Community Events Can Help Those Affected By Recent Tragedies Heal

NASHVILLE, Tenn. - Since March, Middle Tennesseans and folks from around the world have been watching, reading and reacting to several tragic stories. 

Letitia Lane's abduction and murder in March left communities in Nashville and Gallatin stunned. Just a few weeks later, folks reacted as two parents in Dickson County were arrested and charged in their 5-year-old's death. Joe Clyde Daniels body has yet to be found.

Then on Sunday morning at a Waffle House on Murfreesboro Pike a gunman armed with an AR-15 opened fire and killed four young members of this community. 

“We live in a lot of the stories we tell ourselves and so when we have these stories of tragedy our hearts naturally, automatically go out to these people and it raises these questions of why did it happen, what do we do about this, what does this mean about who we are as a community," said Adam Graham.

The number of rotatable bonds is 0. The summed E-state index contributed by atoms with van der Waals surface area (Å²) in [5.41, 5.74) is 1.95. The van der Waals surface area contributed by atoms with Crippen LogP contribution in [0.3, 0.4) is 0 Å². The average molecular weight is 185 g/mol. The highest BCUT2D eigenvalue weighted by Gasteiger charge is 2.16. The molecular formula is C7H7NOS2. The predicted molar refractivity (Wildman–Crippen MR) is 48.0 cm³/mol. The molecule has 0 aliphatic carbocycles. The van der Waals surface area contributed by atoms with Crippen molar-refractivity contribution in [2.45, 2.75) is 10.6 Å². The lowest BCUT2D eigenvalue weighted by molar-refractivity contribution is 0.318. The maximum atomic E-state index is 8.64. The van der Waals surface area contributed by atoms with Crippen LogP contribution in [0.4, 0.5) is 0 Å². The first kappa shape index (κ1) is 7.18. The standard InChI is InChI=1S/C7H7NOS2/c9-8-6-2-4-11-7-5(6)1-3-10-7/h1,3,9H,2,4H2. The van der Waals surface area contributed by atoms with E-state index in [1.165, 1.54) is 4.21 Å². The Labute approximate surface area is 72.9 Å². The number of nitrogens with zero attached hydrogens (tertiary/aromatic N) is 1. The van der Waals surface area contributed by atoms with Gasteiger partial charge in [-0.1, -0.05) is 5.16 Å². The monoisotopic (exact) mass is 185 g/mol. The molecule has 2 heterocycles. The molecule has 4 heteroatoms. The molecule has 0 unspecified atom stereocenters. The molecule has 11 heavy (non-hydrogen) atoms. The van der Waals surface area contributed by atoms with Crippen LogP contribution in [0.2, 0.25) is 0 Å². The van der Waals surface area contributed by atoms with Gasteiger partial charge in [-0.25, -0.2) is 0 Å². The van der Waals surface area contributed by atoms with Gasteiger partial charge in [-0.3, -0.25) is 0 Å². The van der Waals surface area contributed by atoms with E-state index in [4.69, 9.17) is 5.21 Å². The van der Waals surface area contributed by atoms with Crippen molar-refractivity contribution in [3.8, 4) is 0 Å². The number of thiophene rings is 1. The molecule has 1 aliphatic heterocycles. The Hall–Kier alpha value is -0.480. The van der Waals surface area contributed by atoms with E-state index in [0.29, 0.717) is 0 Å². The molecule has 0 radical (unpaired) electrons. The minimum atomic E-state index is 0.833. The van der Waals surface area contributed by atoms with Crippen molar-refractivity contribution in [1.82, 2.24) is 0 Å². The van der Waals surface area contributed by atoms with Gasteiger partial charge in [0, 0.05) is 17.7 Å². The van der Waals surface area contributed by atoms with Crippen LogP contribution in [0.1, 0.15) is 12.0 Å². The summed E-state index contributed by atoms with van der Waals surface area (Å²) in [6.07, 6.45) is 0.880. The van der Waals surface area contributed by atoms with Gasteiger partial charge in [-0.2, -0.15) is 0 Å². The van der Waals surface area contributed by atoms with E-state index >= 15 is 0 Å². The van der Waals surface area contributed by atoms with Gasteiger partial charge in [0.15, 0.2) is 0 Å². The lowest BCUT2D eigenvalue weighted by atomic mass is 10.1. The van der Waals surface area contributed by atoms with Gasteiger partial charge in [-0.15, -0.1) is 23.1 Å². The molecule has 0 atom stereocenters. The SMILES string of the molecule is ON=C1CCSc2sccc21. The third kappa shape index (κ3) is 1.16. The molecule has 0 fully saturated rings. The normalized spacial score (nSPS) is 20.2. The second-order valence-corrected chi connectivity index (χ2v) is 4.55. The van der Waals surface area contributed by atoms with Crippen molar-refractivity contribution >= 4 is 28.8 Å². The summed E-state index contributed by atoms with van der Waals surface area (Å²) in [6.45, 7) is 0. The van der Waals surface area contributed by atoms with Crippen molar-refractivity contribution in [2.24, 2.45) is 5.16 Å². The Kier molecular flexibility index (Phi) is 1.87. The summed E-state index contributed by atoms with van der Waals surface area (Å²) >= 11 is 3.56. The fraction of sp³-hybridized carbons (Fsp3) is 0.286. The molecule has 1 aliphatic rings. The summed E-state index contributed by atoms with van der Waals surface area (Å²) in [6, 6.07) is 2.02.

Graham is the program manager of Emergency Psychiatric Services at the Mental Health Cooperative.

“Just as important as finding this question of what’s wrong and how can we help is this question of what’s right and how do we grow that,” he explained. 

Graham believes this weekend may be the perfect opportunity to get out and enjoy a bit of sun and connect with folks in your community.

“As a community, to gather together, to celebrate and to lean into the good parts of life can be a really helpful reminder of this is why we keep going,” he said. “We know this heals us, we are wired up to be in community and to have those chances to be together, to celebrate…man, all sorts of good things about that.”

Nashville and middle Tennessee will keep going, one day at a time but if you feel the need to reach out for help, the mobile crisis team is ready to assist. You can reach their office at 615-726-0125.

If you are looking for someone to talk to the Crisis Talk Line can be reached at 615-244-7444 or you can text at 741-741. 

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